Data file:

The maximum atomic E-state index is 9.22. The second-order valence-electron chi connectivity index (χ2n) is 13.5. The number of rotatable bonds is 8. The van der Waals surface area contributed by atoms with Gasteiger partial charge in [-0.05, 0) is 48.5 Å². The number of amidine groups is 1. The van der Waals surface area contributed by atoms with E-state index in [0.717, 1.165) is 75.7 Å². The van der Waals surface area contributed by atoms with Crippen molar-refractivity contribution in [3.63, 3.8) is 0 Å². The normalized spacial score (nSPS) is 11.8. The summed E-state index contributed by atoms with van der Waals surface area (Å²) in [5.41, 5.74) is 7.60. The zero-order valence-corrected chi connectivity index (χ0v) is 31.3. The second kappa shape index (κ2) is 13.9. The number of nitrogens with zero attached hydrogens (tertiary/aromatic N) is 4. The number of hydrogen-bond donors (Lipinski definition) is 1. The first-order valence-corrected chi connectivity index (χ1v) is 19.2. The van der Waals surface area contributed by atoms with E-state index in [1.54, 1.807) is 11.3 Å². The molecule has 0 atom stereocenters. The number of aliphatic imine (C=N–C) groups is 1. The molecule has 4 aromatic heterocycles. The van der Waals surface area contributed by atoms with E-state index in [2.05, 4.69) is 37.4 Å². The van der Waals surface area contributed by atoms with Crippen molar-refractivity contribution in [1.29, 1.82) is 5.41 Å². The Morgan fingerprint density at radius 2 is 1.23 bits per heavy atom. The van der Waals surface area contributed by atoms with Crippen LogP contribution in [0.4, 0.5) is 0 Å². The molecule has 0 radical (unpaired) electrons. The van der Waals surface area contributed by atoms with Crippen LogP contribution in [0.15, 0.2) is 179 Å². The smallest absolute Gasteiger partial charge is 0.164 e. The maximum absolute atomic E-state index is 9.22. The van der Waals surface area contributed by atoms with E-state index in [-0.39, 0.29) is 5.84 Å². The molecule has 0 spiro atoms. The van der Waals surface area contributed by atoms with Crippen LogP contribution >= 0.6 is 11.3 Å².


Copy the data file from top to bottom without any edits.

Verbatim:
The maximum atomic E-state index is 9.22. The second-order valence-electron chi connectivity index (χ2n) is 13.5. The number of rotatable bonds is 8. The van der Waals surface area contributed by atoms with Gasteiger partial charge in [-0.05, 0) is 48.5 Å². The number of amidine groups is 1. The van der Waals surface area contributed by atoms with E-state index in [0.717, 1.165) is 75.7 Å². The van der Waals surface area contributed by atoms with Crippen molar-refractivity contribution in [3.63, 3.8) is 0 Å². The normalized spacial score (nSPS) is 11.8. The summed E-state index contributed by atoms with van der Waals surface area (Å²) in [5.41, 5.74) is 7.60. The zero-order valence-corrected chi connectivity index (χ0v) is 31.3. The second kappa shape index (κ2) is 13.9. The number of nitrogens with zero attached hydrogens (tertiary/aromatic N) is 4. The number of hydrogen-bond donors (Lipinski definition) is 1. The first-order valence-corrected chi connectivity index (χ1v) is 19.2. The van der Waals surface area contributed by atoms with E-state index in [1.54, 1.807) is 11.3 Å². The molecule has 0 atom stereocenters. The number of aliphatic imine (C=N–C) groups is 1. The molecule has 4 aromatic heterocycles. The van der Waals surface area contributed by atoms with E-state index in [2.05, 4.69) is 37.4 Å². The van der Waals surface area contributed by atoms with Crippen molar-refractivity contribution in [1.29, 1.82) is 5.41 Å². The Morgan fingerprint density at radius 2 is 1.23 bits per heavy atom. The van der Waals surface area contributed by atoms with Crippen LogP contribution in [0.4, 0.5) is 0 Å². The molecule has 0 radical (unpaired) electrons. The van der Waals surface area contributed by atoms with Crippen LogP contribution in [0.15, 0.2) is 179 Å². The smallest absolute Gasteiger partial charge is 0.164 e. The maximum absolute atomic E-state index is 9.22. The van der Waals surface area contributed by atoms with E-state index in [-0.39, 0.29) is 5.84 Å². The molecule has 0 spiro atoms. The van der Waals surface area contributed by atoms with Crippen LogP contribution >= 0.6 is 11.3 Å².